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Technical Exploration of MRF Postings: How Useful is Negotiated Type?

The Serif Health data team is constantly investigating the technical nuances of the price transparency data. In this post, we explore the utility of the negotiated type field across payers and implications for Serif Health customers and users of the transparency data.

Salman Mukhi



Let’s thrust an often overlooked MRF column into the spotlight: negotiated type. How do payer postings differ in their use of this column? Can we use this column to see how often providers are taking a seat across the negotiation table from payers? Which procedures are being reimbursed under a fee schedule versus a negotiated rate? In this post, we’ll explore a subset of data containing Medicare reimbursable CPT codes found in the MRF postings for Aetna Open Access Managed Choice, Cigna National OAP, and United Healthcare Choice Plus. Additionally we’ll focus only on MRF records indicated as reimbursed under a fee-for service arrangement.

At a macro level, we see some interesting observations. This table provides a breakdown of the total number of unique CPT codes that have at least one record marked with a negotiation type of “fee schedule” or “negotiated” (Note: This data was collected using the February 2024 MRF postings).

“fee schedule” CPT count
“negotiated” CPT count

United Healthcare doesn’t seem to be publishing any records with a negotiated type of “fee schedule”. Cigna on the other hand appears to be publishing the fewest number of codes that are being negotiated with providers. Aetna seems to have a balance in the number of codes that are negotiated or reimbursed under a fee schedule.

Next we take a look at the fraction of providers that are reimbursed under negotiated a rate versus under a fee schedule. Across all codes, around 17% of providers are reimbursed at a negotiated rate in the Aetna data. This same figure is at 3.5% for Cigna. Note that since United Healthcare doesn’t publish rates indicated as being reimbursed under a fee schedule, the fraction for them is 100%. In the Aetna data, the code that seems to be most frequently negotiated is CPT 81471 (genomic sequencing lab panel) where we see around 96% of all providers appear to have a negotiated rate. In the Cigna data, the code that seems to be most frequently negotiated is CPT 0523T (cardiac catheterization imaging analysis) where we see a whopping 98% of all providers appear to have a negotiated rate.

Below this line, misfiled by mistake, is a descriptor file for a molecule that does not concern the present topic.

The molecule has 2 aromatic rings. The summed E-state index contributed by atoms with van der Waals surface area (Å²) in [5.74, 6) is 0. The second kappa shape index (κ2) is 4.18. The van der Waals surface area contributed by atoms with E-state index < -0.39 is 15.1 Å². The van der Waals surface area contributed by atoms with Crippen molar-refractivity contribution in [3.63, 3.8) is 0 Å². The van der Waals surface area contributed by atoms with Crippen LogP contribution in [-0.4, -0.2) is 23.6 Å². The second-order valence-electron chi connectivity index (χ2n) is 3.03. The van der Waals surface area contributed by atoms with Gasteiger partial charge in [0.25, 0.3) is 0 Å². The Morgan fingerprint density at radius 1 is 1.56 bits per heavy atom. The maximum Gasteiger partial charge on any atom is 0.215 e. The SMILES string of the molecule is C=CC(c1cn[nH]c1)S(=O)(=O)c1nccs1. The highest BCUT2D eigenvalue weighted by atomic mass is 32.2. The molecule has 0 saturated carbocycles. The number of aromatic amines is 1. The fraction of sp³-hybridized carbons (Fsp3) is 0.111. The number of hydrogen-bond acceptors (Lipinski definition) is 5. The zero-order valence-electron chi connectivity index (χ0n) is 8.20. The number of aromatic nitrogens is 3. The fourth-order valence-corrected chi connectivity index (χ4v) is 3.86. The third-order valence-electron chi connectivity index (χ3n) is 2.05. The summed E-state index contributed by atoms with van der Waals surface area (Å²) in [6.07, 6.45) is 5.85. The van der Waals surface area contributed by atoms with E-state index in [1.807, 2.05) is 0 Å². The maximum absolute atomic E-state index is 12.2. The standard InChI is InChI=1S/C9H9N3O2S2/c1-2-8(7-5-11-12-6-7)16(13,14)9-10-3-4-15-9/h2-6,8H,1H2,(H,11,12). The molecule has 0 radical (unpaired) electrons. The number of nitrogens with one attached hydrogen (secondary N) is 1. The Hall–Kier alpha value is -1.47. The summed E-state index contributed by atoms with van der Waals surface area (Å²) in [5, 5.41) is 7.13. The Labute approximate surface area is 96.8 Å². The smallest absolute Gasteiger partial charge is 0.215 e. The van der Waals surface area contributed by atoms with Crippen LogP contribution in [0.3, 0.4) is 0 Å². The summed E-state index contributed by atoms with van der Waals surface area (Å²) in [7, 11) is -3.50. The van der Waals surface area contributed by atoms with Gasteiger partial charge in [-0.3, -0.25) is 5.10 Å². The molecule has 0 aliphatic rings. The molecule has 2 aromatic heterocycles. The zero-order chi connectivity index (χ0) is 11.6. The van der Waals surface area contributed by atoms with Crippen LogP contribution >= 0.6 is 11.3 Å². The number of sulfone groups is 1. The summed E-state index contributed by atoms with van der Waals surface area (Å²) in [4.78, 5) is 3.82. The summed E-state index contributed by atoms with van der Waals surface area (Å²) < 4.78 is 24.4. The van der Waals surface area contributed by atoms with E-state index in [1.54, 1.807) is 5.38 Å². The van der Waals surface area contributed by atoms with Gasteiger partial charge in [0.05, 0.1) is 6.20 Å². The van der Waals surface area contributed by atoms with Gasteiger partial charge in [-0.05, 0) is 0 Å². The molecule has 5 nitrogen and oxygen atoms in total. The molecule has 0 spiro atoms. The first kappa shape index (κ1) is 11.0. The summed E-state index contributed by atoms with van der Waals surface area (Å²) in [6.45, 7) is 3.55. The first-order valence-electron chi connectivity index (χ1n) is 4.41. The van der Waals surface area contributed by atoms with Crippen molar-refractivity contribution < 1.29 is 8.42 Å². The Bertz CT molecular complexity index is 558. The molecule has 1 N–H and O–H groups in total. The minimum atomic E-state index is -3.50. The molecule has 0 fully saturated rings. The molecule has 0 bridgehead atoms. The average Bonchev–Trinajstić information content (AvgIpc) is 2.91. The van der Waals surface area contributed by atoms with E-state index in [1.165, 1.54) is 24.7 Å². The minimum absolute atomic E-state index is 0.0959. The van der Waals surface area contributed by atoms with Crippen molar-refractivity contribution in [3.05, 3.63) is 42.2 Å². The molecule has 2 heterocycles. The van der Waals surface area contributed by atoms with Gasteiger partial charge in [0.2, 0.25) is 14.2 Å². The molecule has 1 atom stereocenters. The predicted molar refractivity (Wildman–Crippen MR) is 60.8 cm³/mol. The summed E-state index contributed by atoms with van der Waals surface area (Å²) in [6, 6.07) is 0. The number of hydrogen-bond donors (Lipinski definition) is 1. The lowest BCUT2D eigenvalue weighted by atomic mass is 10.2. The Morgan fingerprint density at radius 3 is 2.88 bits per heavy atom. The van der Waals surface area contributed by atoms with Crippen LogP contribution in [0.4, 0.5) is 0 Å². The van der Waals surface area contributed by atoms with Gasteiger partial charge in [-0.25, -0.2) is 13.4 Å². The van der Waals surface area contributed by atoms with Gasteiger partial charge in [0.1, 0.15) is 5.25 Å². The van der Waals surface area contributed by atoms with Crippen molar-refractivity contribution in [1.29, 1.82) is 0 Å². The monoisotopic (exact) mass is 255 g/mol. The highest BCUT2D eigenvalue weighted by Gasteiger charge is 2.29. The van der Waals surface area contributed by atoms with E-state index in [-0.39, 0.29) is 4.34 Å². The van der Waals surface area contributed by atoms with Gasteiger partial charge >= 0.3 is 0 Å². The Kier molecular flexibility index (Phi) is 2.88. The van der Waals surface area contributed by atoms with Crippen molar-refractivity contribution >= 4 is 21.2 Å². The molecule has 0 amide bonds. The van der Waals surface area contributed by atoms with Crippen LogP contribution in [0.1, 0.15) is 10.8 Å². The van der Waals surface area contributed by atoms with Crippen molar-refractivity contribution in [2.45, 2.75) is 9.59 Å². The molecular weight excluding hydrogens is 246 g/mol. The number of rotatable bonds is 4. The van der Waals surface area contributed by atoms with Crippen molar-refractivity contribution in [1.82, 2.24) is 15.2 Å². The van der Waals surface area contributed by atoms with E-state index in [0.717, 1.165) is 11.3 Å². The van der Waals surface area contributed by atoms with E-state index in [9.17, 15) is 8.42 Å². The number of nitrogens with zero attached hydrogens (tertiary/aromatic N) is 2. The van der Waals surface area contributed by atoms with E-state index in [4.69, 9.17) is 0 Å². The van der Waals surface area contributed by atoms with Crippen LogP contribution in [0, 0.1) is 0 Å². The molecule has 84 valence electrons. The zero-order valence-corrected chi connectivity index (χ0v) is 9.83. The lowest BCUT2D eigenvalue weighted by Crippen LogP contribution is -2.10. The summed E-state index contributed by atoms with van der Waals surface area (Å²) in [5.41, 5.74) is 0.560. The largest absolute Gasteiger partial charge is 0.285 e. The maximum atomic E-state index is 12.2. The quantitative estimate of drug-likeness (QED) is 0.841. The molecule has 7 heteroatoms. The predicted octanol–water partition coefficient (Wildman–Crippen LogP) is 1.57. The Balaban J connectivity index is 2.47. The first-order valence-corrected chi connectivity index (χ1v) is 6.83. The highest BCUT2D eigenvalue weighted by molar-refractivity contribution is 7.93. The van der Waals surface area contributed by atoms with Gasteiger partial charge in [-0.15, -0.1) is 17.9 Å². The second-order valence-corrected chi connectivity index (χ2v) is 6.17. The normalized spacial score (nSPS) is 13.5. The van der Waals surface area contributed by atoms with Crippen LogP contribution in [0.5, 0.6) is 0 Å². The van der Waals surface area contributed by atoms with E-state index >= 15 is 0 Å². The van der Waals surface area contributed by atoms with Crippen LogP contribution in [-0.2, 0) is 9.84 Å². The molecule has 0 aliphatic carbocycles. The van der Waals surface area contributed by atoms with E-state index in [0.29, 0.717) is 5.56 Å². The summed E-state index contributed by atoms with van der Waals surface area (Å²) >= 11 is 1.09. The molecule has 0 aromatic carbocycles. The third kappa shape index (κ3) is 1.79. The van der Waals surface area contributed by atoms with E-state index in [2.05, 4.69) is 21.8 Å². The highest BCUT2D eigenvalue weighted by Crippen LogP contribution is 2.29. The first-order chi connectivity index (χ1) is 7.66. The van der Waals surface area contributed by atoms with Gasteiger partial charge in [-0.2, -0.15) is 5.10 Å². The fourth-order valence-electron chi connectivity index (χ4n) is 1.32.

Taking a deeper look at a specific commonly searched CPT code, 27447 (knee arthroplasty), we see that Aetna’s data for this particular code seems to have the best coverage on negotiation type. A gut check on a comparison of the mean and median reimbursement rate from Aetna checks out as we see the “negotiated” rates are slightly higher than the “fee schedule” rates. For Cigna and United Healthcare we observe that each payer only appears to have coverage for one of the two negotiated types relevant for this analysis: Cigna only publishes rates for “fee schedule” whereas United Healthcare only publishes rates for "negotiated". It’s noteworthy that the mean and median for Cigna and UHC appear to be between the mean and median of the Aetna “fee schedule” rates and Aetna “negotiated” rates, which indicates that the true negotiated type may not be published accurately by these payers for this particular CPT code.